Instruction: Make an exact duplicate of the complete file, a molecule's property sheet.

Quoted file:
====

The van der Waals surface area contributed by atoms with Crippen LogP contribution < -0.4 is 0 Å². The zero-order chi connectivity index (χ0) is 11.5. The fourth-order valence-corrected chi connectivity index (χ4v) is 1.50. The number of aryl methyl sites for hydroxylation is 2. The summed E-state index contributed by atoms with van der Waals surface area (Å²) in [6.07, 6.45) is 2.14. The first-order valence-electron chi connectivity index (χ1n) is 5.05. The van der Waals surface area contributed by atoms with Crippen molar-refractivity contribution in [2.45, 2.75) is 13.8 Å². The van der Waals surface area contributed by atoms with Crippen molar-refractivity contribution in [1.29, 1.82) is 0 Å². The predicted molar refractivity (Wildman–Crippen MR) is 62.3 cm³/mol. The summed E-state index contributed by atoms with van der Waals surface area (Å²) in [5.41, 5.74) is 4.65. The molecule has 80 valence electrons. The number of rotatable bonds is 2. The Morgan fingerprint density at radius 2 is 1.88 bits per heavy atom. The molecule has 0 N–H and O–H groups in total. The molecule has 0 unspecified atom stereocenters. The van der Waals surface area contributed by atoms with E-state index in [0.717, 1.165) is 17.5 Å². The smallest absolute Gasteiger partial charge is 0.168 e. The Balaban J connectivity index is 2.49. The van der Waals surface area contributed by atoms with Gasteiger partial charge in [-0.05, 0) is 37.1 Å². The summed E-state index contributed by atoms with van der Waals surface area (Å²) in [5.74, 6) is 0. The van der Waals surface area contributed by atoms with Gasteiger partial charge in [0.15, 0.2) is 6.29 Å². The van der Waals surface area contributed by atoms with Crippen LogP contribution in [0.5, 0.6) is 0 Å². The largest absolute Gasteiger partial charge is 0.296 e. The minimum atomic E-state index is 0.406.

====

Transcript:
The van der Waals surface area contributed by atoms with Crippen LogP contribution < -0.4 is 0 Å². The zero-order chi connectivity index (χ0) is 11.5. The fourth-order valence-corrected chi connectivity index (χ4v) is 1.50. The number of aryl methyl sites for hydroxylation is 2. The summed E-state index contributed by atoms with van der Waals surface area (Å²) in [6.07, 6.45) is 2.14. The first-order valence-electron chi connectivity index (χ1n) is 5.05. The van der Waals surface area contributed by atoms with Crippen molar-refractivity contribution in [2.45, 2.75) is 13.8 Å². The van der Waals surface area contributed by atoms with Crippen molar-refractivity contribution in [1.29, 1.82) is 0 Å². The predicted molar refractivity (Wildman–Crippen MR) is 62.3 cm³/mol. The summed E-state index contributed by atoms with van der Waals surface area (Å²) in [5.41, 5.74) is 4.65. The molecule has 80 valence electrons. The number of rotatable bonds is 2. The Morgan fingerprint density at radius 2 is 1.88 bits per heavy atom. The molecule has 0 N–H and O–H groups in total. The molecule has 0 unspecified atom stereocenters. The van der Waals surface area contributed by atoms with E-state index in [0.717, 1.165) is 17.5 Å². The smallest absolute Gasteiger partial charge is 0.168 e. The Balaban J connectivity index is 2.49. The van der Waals surface area contributed by atoms with Gasteiger partial charge in [-0.05, 0) is 37.1 Å². The summed E-state index contributed by atoms with van der Waals surface area (Å²) in [5.74, 6) is 0. The van der Waals surface area contributed by atoms with Gasteiger partial charge in [0.15, 0.2) is 6.29 Å². The van der Waals surface area contributed by atoms with Crippen LogP contribution in [0.5, 0.6) is 0 Å². The largest absolute Gasteiger partial charge is 0.296 e. The minimum atomic E-state index is 0.406.